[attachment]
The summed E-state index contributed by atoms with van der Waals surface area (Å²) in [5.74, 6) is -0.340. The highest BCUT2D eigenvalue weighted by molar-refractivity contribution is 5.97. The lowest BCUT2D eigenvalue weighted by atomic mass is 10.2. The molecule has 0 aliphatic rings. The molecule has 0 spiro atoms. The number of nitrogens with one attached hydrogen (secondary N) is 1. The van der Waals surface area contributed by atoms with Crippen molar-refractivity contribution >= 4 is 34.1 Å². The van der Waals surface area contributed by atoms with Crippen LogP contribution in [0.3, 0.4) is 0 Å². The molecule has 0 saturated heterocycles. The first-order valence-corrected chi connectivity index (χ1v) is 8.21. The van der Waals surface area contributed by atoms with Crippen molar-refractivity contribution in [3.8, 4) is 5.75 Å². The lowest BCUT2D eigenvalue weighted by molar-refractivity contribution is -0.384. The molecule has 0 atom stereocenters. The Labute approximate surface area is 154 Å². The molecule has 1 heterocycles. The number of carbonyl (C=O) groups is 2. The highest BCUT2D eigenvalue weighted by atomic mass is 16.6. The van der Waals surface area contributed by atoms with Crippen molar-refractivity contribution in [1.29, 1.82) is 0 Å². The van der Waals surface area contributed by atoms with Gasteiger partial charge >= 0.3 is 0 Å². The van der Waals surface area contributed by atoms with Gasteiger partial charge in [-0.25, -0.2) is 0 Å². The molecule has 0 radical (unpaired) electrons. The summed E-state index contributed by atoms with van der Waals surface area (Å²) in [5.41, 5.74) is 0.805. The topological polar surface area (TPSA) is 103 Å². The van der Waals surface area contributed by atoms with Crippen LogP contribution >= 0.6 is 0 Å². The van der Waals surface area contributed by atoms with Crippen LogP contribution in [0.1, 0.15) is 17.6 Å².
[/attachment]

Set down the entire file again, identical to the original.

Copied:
The summed E-state index contributed by atoms with van der Waals surface area (Å²) in [5.74, 6) is -0.340. The highest BCUT2D eigenvalue weighted by molar-refractivity contribution is 5.97. The lowest BCUT2D eigenvalue weighted by atomic mass is 10.2. The molecule has 0 aliphatic rings. The molecule has 0 spiro atoms. The number of nitrogens with one attached hydrogen (secondary N) is 1. The van der Waals surface area contributed by atoms with Crippen molar-refractivity contribution >= 4 is 34.1 Å². The van der Waals surface area contributed by atoms with Crippen LogP contribution in [0.3, 0.4) is 0 Å². The molecule has 0 saturated heterocycles. The first-order valence-corrected chi connectivity index (χ1v) is 8.21. The van der Waals surface area contributed by atoms with Crippen molar-refractivity contribution in [3.8, 4) is 5.75 Å². The lowest BCUT2D eigenvalue weighted by molar-refractivity contribution is -0.384. The molecule has 0 atom stereocenters. The Labute approximate surface area is 154 Å². The molecule has 1 heterocycles. The number of carbonyl (C=O) groups is 2. The highest BCUT2D eigenvalue weighted by atomic mass is 16.6. The van der Waals surface area contributed by atoms with Crippen molar-refractivity contribution in [1.29, 1.82) is 0 Å². The van der Waals surface area contributed by atoms with Gasteiger partial charge >= 0.3 is 0 Å². The van der Waals surface area contributed by atoms with Gasteiger partial charge in [-0.25, -0.2) is 0 Å². The molecule has 0 radical (unpaired) electrons. The summed E-state index contributed by atoms with van der Waals surface area (Å²) in [5.41, 5.74) is 0.805. The topological polar surface area (TPSA) is 103 Å². The van der Waals surface area contributed by atoms with Crippen LogP contribution >= 0.6 is 0 Å². The van der Waals surface area contributed by atoms with Crippen LogP contribution in [0.1, 0.15) is 17.6 Å².